A quest to improve the health of our oceans

Now is the time to protect Irish waters, so we can pass down the benefits of a healthy ocean to future generations, says Jack O’Donovan Trá, Communications Officer, Fair Seas
A quest to improve the health of our oceans

ENDANGERED: Basking sharks in the South Harbour at Cape Clear

THE health of all life on Earth relies on a healthy ocean.

The ocean covers 70% of our planet and produces more than 50% of the oxygen we breathe. That means that every second breath you draw into your lungs comes from our ocean.

Globally, ocean health is under severe pressure from human activities and climate change. Ocean biodiversity is declining all over the world.

Now, however, there is a movement growing to stop this decline and start to reverse it.

Fair Seas is a new Irish campaign that is building a movement of ocean stewardship across the island of Ireland. Its aim is to see Ireland, with a renewed appreciation of the ocean, become a world leader in marine protection, giving our species, habitats and coastal communities the opportunity to thrive.

A Marine Protected Area (MPA) is a part of the ocean that is protected by laws to conserve species, habitats and ecosystems. MPAs are a vital tool in improving ocean health. They help to limit damaging activities and can allow habits, wildlife and commercially important fish stocks to recover.

Unfortunately, Ireland has only just over 2% of its waters protected through international obligation, but in reality there is no management or monitoring in place to actually protect these areas. In fact, there is currently no definition of MPA in Irish law.

That’s why Fair Seas is urgently asking the Irish government to create robust and ambitious legislation so that our waters can be effectively protected, managed and monitored right out to the edge of the continental shelf.

Fair Seas is calling for at least 30% of Irish waters to be designated as ‘Fully Protected’ by 2030.

Aoife O’Mahony, Campaign Manager at Fair Seas, says: “In January, 2022, Ireland showed its passion for the ocean by speaking out against Russian missile testing.

“Voices from the fishing industry, government, environmental groups and the public were all echoing the need to protect our marine biodiversity and commercially important fish stocks.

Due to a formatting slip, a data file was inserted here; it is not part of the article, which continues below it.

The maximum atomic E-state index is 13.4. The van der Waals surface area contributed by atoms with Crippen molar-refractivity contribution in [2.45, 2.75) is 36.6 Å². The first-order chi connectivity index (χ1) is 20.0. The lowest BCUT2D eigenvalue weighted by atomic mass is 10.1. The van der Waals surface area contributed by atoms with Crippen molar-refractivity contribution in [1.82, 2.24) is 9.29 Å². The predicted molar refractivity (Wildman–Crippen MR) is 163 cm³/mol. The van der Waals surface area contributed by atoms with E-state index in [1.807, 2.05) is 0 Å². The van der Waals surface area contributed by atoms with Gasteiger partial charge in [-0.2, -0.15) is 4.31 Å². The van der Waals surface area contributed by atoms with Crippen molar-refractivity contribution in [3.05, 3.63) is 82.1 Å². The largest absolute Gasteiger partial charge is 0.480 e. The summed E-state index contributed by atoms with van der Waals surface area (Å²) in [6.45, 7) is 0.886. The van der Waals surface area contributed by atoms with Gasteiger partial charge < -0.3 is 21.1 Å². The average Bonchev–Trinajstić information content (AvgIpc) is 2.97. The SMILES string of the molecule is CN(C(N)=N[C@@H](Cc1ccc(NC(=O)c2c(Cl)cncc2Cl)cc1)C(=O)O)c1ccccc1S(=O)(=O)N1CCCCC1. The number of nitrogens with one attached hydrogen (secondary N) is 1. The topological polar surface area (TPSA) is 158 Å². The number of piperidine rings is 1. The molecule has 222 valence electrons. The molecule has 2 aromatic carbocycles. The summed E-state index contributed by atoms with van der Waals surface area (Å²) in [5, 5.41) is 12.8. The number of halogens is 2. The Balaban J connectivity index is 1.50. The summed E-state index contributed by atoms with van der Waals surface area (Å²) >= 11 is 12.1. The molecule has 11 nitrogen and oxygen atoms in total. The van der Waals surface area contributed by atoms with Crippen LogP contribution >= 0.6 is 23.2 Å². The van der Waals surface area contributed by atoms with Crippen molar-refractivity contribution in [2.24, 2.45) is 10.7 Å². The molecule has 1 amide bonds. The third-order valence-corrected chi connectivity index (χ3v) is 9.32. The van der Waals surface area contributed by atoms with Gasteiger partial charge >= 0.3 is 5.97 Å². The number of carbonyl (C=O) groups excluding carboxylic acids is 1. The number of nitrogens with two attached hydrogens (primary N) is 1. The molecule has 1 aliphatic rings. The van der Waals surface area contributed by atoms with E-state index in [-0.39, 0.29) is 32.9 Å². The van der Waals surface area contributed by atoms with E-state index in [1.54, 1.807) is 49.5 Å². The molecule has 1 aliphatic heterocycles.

“Fair Seas is calling on those same voices to ask the Irish government to follow up and secure a network of effective well-managed Marine Protected Areas.”

Irish waters are home to an incredible array of wildlife. Endangered basking sharks, which are the second-largest fish in the ocean, visit Irish coastal waters every summer to filter feed on plankton. These magnificent creatures can commonly be seen off the West Cork and Kerry coast and are typically five to seven metres in length but they have been recorded to grow up to 12 metres long, that’s the length of a Bus Eireann bus.

Around our coast, there are lots of extremely important habitats like seagrass meadows, kelp forests and even deep-sea coral reefs. 

These habitats are home to countless species and provide shelter and nursery grounds for commercially important fish species such as salmon and cod and crustaceans like crabs and lobsters.

Both seagrass and kelp forests also provide our coasts with defence against the effects of storms and coastal flooding, two things that are more commonly being experienced due to climate change.

Coral reefs occur in the deep waters off the continental shelf to the south and west of Ireland, where they form extremely important deepwater habitats. These cold-water corals are very slow-growing and typically live to be hundreds and even thousands of years old.

This long and slow life cycle makes these coral reefs very vulnerable to disturbances and damage so protecting them is essential for the survival of these ancient ecosystems.

Seagrass meadows absorb and store more CO2 than rainforests on land. Marine plants as a whole are estimated to store more than 20 times the amount of CO2 than forests on land.

Clearly, these habitats play a critical role in Ireland’s efforts to combat climate change and meet our international targets to restore and increase biodiversity. That is why they urgently need to be protected.

MPA’s primary objectives are to conserve biodiversity, but they can also deliver broader cultural and socio-economic benefits. Fair Seas is urging the Irish government to work with all our ocean stakeholders, this includes coastal communities, fishermen and women, NGOs, researchers and anyone in this country who feels they have a connection to our ocean.

Fair Seas believes that the designation and management of MPAs should be based on the best available scientific advice and should also be informed by early and sustained engagement with stakeholders and communities.

On our island nation, communities have been linked to the sea for thousands of years. So it is these communities that must be empowered to become the custodians of our natural and maritime heritage.

Now it is time to protect our waters so we can pass down the benefits of a healthy ocean to the generations to come.

Want to help save the ocean?

Help us spread the word and follow #fairseas on;

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You can read more at www.fairseas.ie

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